Ignorance, the forthcoming album by the The Weather Station, begins enigmatically; a hissing hi hat, a stuttering drum beat. A full minute passes before the entry of Tamara Lindeman’s voice, gentle, conversational, intoning; “I never believed in the robber”. A jagged music builds, with stabbing strings, saxophone, and several layers of percussion, and the song undulates through five minutes of growing tension, seesawing between just two chords. Once again, Toronto songwriter Tamara Lindeman has remade what The Weather Station sounds like; once again, she has used the occasion of a new record to create a new sonic landscape, tailor-made to express an emotional idea. Ignorance, Lindeman’s debut for Mississippi label Fat Possum Records, is sensuous, ravishing, as hi fi a record as Lindeman has ever made, breaking into pure pop at moments, at others a dense wilderness of notes; a deeply rhythmic, deeply painful record that feels more urgent, more clear than her work ever has.
On the cover, Lindeman lays in the woods, wearing a hand made suit covered in mirrors. She was struck by the compulsion to build a mirror suit on tour one summer, assembling it in a hotel room in PEI and at a friend’s place in Halifax. “I used to be an actor, now I’m a performer” she says. In those roles, she points out, she often finds herself to be the subject of projection, reflecting back the ideas and emotions of others. On the album, she sings of trying to wear the world as a kind of ill fitting, torn garment, dangerously cold; “it does not keep me warm / I cannot ever seem to fasten it” and of walking the streets in it, so disguised, so exposed. Photographed by visual artist Jeff Bierk in midday, the cover purposefully calls to mind Renaissance paintings; with rich blacks and deep colour, and an incongruous blue sky glimpsed through the trees.
The title of the album, Ignorance, feels confrontational, calling to mind perhaps wilful ignorance, but Lindeman insists she meant it in a different context. In 1915 Virginia Woolfe wrote: “the future is dark, which is the best thing a future can be, I think.” Written amidst the brutal first world war, the darkness of the future connoted for Woolfe a not knowing, which by definition holds a sliver of hope; the possibility for something, somewhere, to change. In french, the verb ignorer connotes a humble, unashamed not knowing, and it is this ignorance Lindeman refers to here; the blank space at an intersection of hope and despair, a darkness that does not have to be dark.
Emerging out of Toronto’s vibrant folk scene, Lindeman debuted a moody, introspective sound with her independently released East EP in 2008. Her LP The Line followed in 2009, expanding on an earthy, lyrical style, driven by her distinctive fingerpicked guitar and banjo parts. For the next Weather Station release, Lindeman worked with friend and collaborator Daniel Romano, signing with his You’ve Changed Records label to release the critically acclaimed follow-up, All of It Was Mine, in 2011. Though the album was only released in Canada, it gained wider exposure for the Weather Station, leading to several North American tours with acts like Bahamas, Basia Bulat, and Timber Timbre, as well as a tour of Japan. In addition to collaborative guest appearances on releases by Doug Paisley, Siskiyou, and Field Report, Lindeman earned a SOCAN Songwriting Prize nomination in 2013 for a co-write with Steven Lambke of the Constantines. After the release of 2014’s What Am I Going to Do with Everything I Know EP, she signed with North Carolina label Paradise of Bachelors and traveled to Paris to record her third LP, Loyalty. Loyalty (2015) was the first Weather Station album to receive both American and European release, and consequently became somewhat of a critical breakout album. Lindeman followed up in 2017 with an eponymously titled LP that saw an expansion of the Weather Station sound into more rock-oriented territory. Now in 2020, Lindeman leads us into her brilliant and bold new sound, beginning with the release of ‘Robber’ – an electrifying taste of what to expect on Ignorance, due out February 5th.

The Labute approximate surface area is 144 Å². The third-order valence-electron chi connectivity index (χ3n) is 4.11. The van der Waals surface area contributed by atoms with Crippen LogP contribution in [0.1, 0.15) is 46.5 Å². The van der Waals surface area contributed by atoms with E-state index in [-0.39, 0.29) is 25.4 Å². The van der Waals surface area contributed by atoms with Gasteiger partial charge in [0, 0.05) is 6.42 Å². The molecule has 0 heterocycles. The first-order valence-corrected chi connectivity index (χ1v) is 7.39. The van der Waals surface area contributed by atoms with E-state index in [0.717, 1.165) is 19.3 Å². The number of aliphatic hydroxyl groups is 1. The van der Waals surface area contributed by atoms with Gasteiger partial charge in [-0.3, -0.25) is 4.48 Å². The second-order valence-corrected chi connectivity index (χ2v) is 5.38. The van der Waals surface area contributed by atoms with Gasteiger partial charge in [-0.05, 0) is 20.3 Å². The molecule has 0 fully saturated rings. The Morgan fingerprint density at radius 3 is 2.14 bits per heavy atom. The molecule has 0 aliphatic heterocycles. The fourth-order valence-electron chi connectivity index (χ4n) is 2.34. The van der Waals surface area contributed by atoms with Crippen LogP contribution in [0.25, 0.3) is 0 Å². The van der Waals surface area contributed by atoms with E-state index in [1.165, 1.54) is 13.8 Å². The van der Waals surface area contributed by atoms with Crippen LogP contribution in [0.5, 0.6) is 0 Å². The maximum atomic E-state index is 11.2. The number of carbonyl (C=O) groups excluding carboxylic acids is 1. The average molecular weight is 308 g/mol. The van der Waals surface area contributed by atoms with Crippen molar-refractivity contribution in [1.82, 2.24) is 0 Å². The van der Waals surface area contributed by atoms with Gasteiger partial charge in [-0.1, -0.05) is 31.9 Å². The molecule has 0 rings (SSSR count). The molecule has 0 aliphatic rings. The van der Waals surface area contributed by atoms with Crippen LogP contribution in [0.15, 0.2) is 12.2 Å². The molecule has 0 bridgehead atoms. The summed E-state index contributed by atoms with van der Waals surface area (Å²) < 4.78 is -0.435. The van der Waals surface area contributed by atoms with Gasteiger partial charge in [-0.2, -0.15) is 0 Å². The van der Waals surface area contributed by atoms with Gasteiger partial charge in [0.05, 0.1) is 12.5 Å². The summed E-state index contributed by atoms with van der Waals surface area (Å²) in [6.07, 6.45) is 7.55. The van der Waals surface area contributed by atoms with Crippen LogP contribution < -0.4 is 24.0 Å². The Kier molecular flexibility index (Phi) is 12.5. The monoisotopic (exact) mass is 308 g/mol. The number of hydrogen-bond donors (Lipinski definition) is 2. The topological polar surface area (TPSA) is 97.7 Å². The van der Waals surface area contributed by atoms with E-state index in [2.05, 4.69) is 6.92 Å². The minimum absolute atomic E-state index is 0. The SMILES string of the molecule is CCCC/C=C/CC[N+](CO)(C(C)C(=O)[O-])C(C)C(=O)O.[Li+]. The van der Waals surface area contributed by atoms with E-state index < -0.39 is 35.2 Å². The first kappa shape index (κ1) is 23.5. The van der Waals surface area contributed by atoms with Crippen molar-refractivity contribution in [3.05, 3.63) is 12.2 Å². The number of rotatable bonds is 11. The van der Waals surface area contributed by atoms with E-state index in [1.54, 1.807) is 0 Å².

The Following Mountain, Sam Amidon’s sixth album overall and his third for Nonesuch Records, is his first album of original songs. A deeply personal synthesis of folk-based song form and experimental improvisation, it “feels like a liberation” (Uncut) and “provides constant, jolting surprises” (The Guardian). But in his decade-long career as a recording and touring musician, the singer and multi-instrumentalist (banjo, guitar, fiddle) has always managed to create work that’s utterly original, even when, as on previous discs, he was digging through the sounds and stories of traditional American music. The Following Mountain features appearances by musicians such as Shahzad Ismaily, master percussionists Milford Graves and Juma Sultan, and psychedelic jazz musician Sam Gendel.
Prior to The Following Mountain, Amidon released five solo albums on the Bedroom Community and Nonesuch labels. Amidon’s material for these albums consists primarily of reworkings of traditional American ballads, hymns and work songs, with the New York Times writing that Amidon “transforms all of the songs, changing their colors and loading them with trapdoors.” The albums have been deeply collaborative in nature, inviting contributions from musicians such as composer Nico Muhly, guitarist Bill Frisell, producer Thomas Bartlett, and improviser Shahzad Ismaily among others. Amidon has also recorded or performed as a guest artist with groups such as Kronos Quartet, Jason Moran, Bon Iver, Tune-Yards, and Amidon’s wife, the singer-songwriter Beth Orton.
* Postponed from Sunday, June 30th, 2022. All previously purchased tickets will be honored for this date.
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